The Royal Bhutan Police is in the process of acquiring land to establish the lab

Crime: Six years after her brother was acquitted of an alleged murder, Tshering Dema vividly recalls the ordeal her family was put through as they waited for the DNA test results.

Tshering’s brother was accused of murdering his friend whose body was found at the sewerage pond in Babesa, Thimphu hours after they met with an accident along the expressway below the helipad.

That was in mid 2008. Her brother’s DNA was sent to Kolkatta for forensic investigation. He was a Class XII student then at a private school in Thimphu. He was detained soon after the incident and spent a year and nine days in prison until the DNA results proved him innocent.

“During the final examinations, he was handcuffed and taken to school,” she said. “I stood by him as I know he would never murder someone.”

In the same year, a relative of a six-year-old girl, who was raped, desperately waited for the forensic report that would either convict or set the prime suspect free.

The suspect had also spent over a year in prison waiting for the forensic report. More than a year later, the 29-year-old suspect was acquitted.

In absence of forensic testing capacity in the country, samples for forensic tests have to be sent abroad, which often delays the process of justice.

Prosecutors and the Royal Bhutan Police (RBP) agree that the need for an in country forensic laboratory has become crucial to prove cases beyond reasonable doubt or those based on circumstantial evidences.

To establish the long overdue forensic laboratory, the RBP is in the process of identifying an appropriate location. A budget of Nu 135M has been proposed for the laboratory. Discussions are also on with forensic experts abroad to develop a feasible and flexible plan for development of the facility in Bhutan.

RBP’s forensic biologist Major Lobzang Phuntsho said the demand for forensic investigation of cases has been on the rise.

Based on the need assessment which concerns all stakeholders like health, law enforcement agencies, Office of the Attorney General, Anti-Corruption Commission and financial institutions, among others, it was decided that the forensic laboratory will begin with forensic DNA analysis, fingerprint identification and question document examination.

Although all crime investigations require forensic evidences, Major Lobzang Phuntsho said forensic tests are sought mostly for sensitive and heinous crimes. “Forensic tests are an important component to substantiate facts to prove beyond reasonable doubt and corroborate with evidence,” he said. “Forensic investigation plays a crucial role in upholding criminal justice system.”

When evidences are sent abroad, he said it often leads to delay with forensic laboratories in India having their own pending cases. “The delay leads to delay in justice as cases are prosecuted without the forensic report based on circumstantial evidences,” he said.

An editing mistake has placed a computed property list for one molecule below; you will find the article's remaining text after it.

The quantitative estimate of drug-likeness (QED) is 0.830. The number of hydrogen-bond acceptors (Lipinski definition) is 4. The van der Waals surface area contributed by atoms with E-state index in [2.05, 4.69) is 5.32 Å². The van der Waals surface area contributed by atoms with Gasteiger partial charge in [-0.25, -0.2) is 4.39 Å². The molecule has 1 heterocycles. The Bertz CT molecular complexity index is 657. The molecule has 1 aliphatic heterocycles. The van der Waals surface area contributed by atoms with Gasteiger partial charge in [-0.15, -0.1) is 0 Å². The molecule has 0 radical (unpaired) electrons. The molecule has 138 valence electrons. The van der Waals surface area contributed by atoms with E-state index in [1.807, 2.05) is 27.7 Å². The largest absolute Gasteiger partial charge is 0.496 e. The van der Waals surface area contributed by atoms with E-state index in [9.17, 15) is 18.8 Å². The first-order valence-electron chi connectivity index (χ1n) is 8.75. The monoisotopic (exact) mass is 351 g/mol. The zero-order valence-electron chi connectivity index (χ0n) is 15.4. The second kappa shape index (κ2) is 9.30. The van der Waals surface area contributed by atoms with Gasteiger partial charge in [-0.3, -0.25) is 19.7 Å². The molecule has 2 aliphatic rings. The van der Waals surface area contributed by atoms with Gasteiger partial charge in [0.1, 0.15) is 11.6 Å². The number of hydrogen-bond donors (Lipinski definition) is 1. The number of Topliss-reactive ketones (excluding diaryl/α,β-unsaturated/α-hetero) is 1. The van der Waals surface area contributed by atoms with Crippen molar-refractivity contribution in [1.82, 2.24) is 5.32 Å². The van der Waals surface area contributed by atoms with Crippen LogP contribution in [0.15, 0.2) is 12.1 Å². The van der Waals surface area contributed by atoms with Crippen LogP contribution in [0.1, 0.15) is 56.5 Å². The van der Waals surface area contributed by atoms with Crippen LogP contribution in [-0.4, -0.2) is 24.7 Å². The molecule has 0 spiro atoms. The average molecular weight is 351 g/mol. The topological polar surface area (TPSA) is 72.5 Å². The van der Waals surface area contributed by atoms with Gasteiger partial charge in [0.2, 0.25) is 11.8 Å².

Attorney General Shera Lhendup said that a forensic laboratory in the country was long overdue. “If not late, it is not early either,” he said, stressing further that it is required to deliver speedy and cost effective justice.

Similarly, forensic expert Dr Pakila Dukpa said that forensic evidences are vital for strengthening criminal justice system and dispensation of justice. “The judiciary has overhauled the justice system with the establishment of courts across the country so forensic evidences have become vital,” he said.

Dr Pakila Dupka also said that there is a high demand for scientifically processed evidences with increasing awareness among the people about their rights. “Especially in heinous crime such as murder, evidences have to be strong and proven beyond reasonable doubt,” he said.

At present, the proposal to develop a forensic laboratory lies with the RBP. However, the RBP Act states that the forensic laboratory has to be an independent and autonomous institution to avoid conflict of interest. RBP officials said an agency has to take the lead, as the forensic unit is a domain utilised by various stakeholders.

Dr Pakila Dukpa and the Attorney General also said that the forensic laboratory should be an independent agency and not managed by the investigation agency to avoid conflict of interest.

While the wait for an in country forensic laboratory has been long, RBP has managed to strengthen its capacity in forensic investigation and trained some five officers so far. Today, every police station in the country is equipped with forensic investigation kit and trained staff.

The Thimphu referral hospital has sent more than 100 disputed paternity cases abroad for DNA tests in the past few years.

Since 2008, the RBP has sent over 208 DNA samples in connection with 52 criminal cases, 20 samples for forensic soil analysis related to five Ku-Sung-Thukten cases and 12 samples for toxicological analysis to Kolkata, India. About 10 cases of document examination were also sent to Kolkata besides a few ballistic cases. Of these cases, 19 are still pending.

“In a week, we receive at least one case that requires forensic investigation that are sent abroad,” Major Lobzang Phuntsho said.

By Kinga Dema